100,000 fish killed after oil spill in a creek in Washington, USA
The Washington Department of Ecology estimates that 66,000 to 100,000 fish have died in Olequa Creek near Winlock after a fire last week razed a warehouse nearby, potentially releasing more than a thousand gallons of vegetable oil into the creek.
The fish include juvenile salmonids, steelhead rainbow trout, coastal cutthroat trout, brook lamprey, sculpin, crayfish and red shiners. An estimated 94 percent of the dead fish were sculpin, a bottom-dwelling fish.
Ecology and the Department of Fish and Wildlife have not definitively determined a cause of death, but the die-offs are presumably related to the oil spill, because oil can coat fishes’ gills, causing them to suffocate. Oil can also cause an algae bloom, which deprives the water of oxygen.
Ecology spokesman Chase Gallagher estimated all aquatic animals in the creek, which is a tributary of the Cowlitz River, have died in a 3.5-mile area below the spill. Gallagher said there have been no reports that the oil sheen has reached the Cowlitz.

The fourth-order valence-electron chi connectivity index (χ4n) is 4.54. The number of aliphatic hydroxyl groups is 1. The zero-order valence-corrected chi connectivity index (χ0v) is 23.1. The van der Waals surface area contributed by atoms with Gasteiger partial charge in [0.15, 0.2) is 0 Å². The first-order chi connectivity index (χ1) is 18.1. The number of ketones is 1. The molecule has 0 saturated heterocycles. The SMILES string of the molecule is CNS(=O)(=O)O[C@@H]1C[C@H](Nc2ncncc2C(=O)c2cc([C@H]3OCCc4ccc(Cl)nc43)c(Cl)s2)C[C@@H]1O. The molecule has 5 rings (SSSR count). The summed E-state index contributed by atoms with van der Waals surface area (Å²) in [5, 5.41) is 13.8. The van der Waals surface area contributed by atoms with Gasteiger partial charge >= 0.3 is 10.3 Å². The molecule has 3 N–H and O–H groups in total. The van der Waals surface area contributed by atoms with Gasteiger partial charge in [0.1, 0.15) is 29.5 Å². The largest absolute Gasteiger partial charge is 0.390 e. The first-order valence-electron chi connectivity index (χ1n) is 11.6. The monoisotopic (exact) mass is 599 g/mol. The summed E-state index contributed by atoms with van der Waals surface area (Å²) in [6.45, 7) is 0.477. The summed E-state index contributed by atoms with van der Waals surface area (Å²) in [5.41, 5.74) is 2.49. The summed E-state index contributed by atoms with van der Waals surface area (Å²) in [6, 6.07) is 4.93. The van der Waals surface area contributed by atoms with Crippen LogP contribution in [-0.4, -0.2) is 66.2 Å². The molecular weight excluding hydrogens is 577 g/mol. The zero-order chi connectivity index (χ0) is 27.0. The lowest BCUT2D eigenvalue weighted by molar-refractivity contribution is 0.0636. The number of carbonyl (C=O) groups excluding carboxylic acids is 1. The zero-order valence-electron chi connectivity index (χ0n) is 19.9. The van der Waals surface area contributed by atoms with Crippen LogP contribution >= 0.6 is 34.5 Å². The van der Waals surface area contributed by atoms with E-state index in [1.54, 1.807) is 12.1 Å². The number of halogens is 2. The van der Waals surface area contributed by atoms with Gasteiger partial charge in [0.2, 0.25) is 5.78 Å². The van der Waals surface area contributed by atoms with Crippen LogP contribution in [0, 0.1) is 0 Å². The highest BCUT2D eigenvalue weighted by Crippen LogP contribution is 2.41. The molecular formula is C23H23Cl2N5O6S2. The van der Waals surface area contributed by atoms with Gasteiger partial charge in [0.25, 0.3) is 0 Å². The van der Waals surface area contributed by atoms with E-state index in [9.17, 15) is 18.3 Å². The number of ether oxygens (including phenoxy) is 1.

WDFW biologists were not available Monday to put the loss into perspective.
Officials still don’t know how much oil spilled into the creek, but the company that owns the warehouse, Olympic Trading Corp., was storing at least 1,100 gallons of vegetable and canola oil inside.
Ecology contract crews have been cleaning up the spill since the fire burned down the warehouse at 803 NW Kerron St. and disgorged the stored cooking oil.
“The absorbents are doing a good job,” Gallagher said of the pads the department is using to mop up the oil. “All the reports are saying that … the clearness of the creek is improving.”
An investigation into a cause of the fire is ongoing.
Courtesy of tdn.com